**Blogger is having some problems and keeps cutting this post in half. I hope it takes this time**
I am very glad that ACRL has jumped on the bandwagon and decided to have an official blog of their conference next week in Minneapolis. I am, truly. However, I am disappointed about the way in which they are going about presenting their blog to the world because, well, they are not. As far as I have been able to decipher, (the blog has not been publicized much, even to me and I am participating) the blog will only accessible to those attending the actual conference or those who have paid to attend a virtual conference. I would understand if they wanted to limit the video streaming and digital content of presentations during the conference and I might even understand if they had a good argument for keeping the blogs under raps until after the conference as well, but I have not heard of any plans to release the blog to the general public after the conference is over. It would be nice to use the blog, as PLA did, to showcase ourselves and all the great things that ACRL has to offer.
The ACRL blog will not be like the PLA blog or the new LITA blog that is still under development because ACRL has contracted with an outside company which will host the blog. The company is Learning Times, http://www.learningtimes.net/, with whom I have no argument, but I think there would be easier ways to create a conference blog in a scenario where ACRL would have more control over format, flow, and content.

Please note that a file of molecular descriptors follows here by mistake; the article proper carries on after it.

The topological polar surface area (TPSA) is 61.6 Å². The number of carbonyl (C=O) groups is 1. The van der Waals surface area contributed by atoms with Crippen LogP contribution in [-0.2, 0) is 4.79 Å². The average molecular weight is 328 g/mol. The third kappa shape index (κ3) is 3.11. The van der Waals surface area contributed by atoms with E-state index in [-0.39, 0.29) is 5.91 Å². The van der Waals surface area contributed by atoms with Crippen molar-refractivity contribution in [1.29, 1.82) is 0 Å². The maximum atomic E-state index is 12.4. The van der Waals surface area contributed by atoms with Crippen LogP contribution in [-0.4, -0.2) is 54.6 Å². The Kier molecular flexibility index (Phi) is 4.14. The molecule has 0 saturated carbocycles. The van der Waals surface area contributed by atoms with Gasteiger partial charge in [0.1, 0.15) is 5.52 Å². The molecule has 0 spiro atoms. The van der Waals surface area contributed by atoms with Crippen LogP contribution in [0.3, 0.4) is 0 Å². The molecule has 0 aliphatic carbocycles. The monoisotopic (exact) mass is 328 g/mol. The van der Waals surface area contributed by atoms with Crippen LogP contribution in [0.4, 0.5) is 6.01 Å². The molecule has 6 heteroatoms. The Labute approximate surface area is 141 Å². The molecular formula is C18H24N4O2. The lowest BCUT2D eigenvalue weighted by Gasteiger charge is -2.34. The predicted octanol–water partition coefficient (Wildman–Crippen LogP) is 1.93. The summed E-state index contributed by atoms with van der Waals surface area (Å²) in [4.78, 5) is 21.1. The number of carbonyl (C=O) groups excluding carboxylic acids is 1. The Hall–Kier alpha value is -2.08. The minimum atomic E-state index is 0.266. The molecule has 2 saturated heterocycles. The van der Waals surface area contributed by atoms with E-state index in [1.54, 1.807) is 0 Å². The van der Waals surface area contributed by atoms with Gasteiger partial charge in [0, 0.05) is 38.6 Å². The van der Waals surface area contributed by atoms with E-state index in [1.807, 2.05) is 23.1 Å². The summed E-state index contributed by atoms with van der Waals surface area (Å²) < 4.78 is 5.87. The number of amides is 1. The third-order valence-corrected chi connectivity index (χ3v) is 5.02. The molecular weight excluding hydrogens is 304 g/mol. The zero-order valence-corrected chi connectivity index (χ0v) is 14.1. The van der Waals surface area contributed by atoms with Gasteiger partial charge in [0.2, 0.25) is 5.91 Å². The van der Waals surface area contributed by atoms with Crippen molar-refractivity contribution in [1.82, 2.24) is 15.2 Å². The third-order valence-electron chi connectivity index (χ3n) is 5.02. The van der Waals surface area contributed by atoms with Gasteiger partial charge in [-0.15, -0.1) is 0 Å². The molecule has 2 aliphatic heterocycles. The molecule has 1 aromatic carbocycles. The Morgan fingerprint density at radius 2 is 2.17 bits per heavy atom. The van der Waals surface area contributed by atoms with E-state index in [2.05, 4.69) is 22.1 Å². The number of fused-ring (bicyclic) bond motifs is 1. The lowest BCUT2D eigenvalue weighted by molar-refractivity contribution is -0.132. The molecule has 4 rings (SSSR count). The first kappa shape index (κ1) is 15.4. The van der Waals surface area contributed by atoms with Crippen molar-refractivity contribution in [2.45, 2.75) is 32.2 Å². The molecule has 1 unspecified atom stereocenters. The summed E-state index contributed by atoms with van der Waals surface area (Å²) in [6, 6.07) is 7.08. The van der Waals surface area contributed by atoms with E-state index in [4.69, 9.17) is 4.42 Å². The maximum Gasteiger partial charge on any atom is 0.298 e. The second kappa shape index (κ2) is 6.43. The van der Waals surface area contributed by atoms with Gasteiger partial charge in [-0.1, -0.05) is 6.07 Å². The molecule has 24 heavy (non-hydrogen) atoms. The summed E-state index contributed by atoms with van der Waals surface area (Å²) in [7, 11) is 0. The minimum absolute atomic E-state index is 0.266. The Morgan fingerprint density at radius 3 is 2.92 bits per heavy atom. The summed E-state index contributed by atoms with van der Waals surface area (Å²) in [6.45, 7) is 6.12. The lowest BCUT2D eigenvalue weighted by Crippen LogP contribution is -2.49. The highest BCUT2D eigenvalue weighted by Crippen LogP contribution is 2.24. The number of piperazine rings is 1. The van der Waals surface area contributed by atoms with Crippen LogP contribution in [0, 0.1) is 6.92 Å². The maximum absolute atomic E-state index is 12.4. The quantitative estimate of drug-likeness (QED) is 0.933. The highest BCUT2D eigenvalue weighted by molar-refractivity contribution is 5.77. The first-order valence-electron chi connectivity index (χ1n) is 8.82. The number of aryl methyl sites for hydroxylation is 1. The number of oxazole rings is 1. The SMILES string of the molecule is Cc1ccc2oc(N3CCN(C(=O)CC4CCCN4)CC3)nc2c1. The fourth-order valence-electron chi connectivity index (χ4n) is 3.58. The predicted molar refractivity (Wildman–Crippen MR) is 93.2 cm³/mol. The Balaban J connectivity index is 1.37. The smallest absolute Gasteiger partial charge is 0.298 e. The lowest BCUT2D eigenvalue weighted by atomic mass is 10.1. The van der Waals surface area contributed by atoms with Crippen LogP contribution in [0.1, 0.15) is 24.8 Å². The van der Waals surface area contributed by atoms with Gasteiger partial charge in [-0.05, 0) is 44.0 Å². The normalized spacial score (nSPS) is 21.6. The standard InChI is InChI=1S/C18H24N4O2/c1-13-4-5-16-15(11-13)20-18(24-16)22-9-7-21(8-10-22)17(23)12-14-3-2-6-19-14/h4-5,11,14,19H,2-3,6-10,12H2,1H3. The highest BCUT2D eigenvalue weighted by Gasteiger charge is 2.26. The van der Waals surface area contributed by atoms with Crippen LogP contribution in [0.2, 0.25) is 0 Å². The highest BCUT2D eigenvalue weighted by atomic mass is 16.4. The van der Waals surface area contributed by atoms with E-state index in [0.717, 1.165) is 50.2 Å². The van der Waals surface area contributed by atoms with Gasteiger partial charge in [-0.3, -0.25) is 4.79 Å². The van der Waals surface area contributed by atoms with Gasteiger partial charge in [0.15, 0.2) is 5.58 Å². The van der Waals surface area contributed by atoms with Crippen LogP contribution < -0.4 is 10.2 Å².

Which brings me to my next point: Why do we, as a profession, often take something that could be incredibly simple and make it into something cumbersome and cost ineffective? ACRL has smart techie people who would probably be willing to help set up a blog that was directly hosted by ACRL, but instead it was contracted out. Another great example is Virtual Reference. Libraries sometimes spend thousands of dollars on VR platforms, when a free AIM, MSN, or Yahoo messenger account will work just as well and has the added bonus of being familiar to our customers.
I know that this problem has a lot to do with the fact that our libraries are often parts of large, clunky, bureaucratic institutions that need to form a committee every time the stapler needs to be refilled. I know that. I live that. Sometimes though, in my dream library, I wish I would be able to find an obvious solution to a problem and implement it without having to first explain the technology, why we need it, how it makes our lives easier, why it makes sense, and why our students have already been using the technology months or years longer than we have.
–Jane, rant over